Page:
Trompé Setsuled (setsuled) wrote,
Trompé Setsuled

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The Hand of a Flat God

On the behalf of the United States I'd like to issue an apology to Diana Dors for her 1958 film I Married a Woman. It was shot in 1956, the same year Dors appeared in the bleakly wonderful Yield to the Night, probably her best role. I Married a Woman was likely her worst--one of only two films she made in the United States during the height of her career it puts her under the dull, crushingly stupid yoke of lazy misogynist American sitcom writing of the 1950s.

The title itself is an insult to everyone, implying the hackneyed petulance and dim witted manipulation Dors is forced to display in this film are somehow characteristic of all women. The movie mostly follows her husband, salary man Mickey Briggs (George Gobel) who works for the beer company through which he met Janice (Dors) when she worked as part of an advertising campaign.

We join the couple after Janice has learned she's pregnant, something which the laws of sitcom dictate she can't simply tell her husband. She's required to play stupid word games to gauge the veracity of his affections, indulging in over the top sobbing when he unwittingly gives wrong answers. The movie trots out so many cliches there's even a scene where Mickey actually comes home with lipstick on his collar.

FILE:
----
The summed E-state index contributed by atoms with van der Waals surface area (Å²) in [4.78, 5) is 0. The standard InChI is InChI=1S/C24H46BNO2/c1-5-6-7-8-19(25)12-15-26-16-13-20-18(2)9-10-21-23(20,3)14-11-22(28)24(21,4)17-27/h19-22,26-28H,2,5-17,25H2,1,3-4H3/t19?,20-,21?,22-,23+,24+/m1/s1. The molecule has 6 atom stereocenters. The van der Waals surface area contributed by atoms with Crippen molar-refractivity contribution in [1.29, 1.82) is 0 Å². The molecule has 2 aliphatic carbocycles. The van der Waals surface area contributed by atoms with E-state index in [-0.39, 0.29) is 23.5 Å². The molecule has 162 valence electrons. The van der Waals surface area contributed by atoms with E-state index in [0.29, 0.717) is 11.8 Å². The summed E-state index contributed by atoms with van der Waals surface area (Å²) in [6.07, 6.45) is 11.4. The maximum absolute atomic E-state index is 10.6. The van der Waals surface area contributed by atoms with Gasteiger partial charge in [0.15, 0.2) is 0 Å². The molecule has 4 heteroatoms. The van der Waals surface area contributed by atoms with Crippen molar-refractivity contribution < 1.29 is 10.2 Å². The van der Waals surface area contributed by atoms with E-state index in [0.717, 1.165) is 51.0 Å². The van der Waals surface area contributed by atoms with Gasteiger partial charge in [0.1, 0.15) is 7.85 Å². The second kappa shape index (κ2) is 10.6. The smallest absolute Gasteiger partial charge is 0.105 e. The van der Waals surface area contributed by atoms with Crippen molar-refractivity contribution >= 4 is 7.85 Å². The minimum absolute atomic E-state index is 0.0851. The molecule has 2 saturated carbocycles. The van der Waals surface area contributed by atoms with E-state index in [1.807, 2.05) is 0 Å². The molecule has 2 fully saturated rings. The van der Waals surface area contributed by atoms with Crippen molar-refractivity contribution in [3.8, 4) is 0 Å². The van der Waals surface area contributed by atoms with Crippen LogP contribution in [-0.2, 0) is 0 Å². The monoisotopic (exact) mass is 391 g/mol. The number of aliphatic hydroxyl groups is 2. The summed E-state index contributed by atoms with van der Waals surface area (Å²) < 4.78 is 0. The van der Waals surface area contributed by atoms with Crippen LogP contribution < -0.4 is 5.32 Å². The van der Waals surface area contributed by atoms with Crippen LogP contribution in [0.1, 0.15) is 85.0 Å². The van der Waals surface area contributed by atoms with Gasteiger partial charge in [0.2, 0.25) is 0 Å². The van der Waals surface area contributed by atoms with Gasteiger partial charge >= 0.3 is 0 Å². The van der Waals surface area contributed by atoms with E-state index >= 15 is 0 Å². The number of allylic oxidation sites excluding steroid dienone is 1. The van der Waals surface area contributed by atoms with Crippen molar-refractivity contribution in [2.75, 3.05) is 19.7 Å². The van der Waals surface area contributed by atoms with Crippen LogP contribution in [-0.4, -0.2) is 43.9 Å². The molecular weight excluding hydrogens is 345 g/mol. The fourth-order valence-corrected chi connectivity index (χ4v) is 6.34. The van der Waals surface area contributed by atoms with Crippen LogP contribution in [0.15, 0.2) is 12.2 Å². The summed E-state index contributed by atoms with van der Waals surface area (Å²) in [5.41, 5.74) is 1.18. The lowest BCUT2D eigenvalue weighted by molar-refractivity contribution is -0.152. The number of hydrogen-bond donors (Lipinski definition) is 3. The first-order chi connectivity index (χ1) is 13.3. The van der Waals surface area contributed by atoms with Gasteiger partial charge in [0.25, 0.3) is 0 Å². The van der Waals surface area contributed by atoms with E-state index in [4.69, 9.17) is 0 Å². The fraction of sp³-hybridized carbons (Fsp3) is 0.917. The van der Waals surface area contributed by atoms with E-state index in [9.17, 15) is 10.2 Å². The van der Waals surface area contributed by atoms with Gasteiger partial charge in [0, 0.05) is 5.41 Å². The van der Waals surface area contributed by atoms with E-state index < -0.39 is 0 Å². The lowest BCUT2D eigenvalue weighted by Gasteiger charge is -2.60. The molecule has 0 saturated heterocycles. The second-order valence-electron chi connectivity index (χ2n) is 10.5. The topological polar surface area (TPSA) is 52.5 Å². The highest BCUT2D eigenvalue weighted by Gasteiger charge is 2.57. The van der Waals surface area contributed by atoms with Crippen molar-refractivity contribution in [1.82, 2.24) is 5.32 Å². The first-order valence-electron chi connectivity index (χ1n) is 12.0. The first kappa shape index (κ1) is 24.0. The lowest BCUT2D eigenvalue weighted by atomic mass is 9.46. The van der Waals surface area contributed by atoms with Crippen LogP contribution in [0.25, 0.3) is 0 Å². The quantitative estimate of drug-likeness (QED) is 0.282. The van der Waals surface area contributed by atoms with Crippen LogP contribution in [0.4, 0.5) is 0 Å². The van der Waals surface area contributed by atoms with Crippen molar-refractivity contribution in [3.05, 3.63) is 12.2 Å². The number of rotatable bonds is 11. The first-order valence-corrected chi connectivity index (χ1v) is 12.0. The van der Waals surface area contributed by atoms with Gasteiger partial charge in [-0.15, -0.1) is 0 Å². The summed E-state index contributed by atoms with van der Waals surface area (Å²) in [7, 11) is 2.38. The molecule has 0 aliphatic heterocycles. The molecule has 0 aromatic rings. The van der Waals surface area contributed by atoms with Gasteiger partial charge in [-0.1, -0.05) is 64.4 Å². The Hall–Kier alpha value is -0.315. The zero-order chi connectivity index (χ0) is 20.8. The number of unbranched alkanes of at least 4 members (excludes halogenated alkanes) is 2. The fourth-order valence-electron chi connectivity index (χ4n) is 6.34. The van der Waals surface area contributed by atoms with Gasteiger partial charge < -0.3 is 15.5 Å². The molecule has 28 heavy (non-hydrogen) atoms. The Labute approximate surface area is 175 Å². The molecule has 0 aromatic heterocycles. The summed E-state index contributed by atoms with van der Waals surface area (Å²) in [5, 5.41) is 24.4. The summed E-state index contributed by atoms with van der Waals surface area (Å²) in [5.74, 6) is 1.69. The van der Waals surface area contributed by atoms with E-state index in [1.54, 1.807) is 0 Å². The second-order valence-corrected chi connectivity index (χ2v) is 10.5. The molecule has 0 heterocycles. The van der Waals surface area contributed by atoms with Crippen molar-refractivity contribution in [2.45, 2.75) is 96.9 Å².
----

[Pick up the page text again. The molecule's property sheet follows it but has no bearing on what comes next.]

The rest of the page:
Of course, he can't simply give Janice the actual innocent explanation, he has to act exasperated at her alarm and storm out.

Adolphe Menjou, star and supporting player in many fine films of the 1920s and 30s, here plays Mickey's boss, his natural elegance not being particularly appropriate in this greedy doofus rich man role. But an even bigger American star was caught up in this embarrassment of a film.

John Wayne appears in two scenes for an uncredited cameo as himself. He ogles Dors in the second scene for a cheap bit of comedy that nonetheless makes one dream of what might have been. A proper movie starring Diana Dors and John Wayne? That I'd like to see.

Instead we have this bullshit. I felt nauseated and exhausted after watching it. The movie did nothing to advance Dors' career in the States--American audiences showing good taste for once. It's a shame they didn't get to know her the way Britain knew her. About the only good thing to come out of I Married a Woman was a series of nice production photos of Dors, one of which I have as a desktop wallpaper among the many that my computer cycles through every thirty minutes.

Tags: diana dors, i married a woman, john wayne, movies
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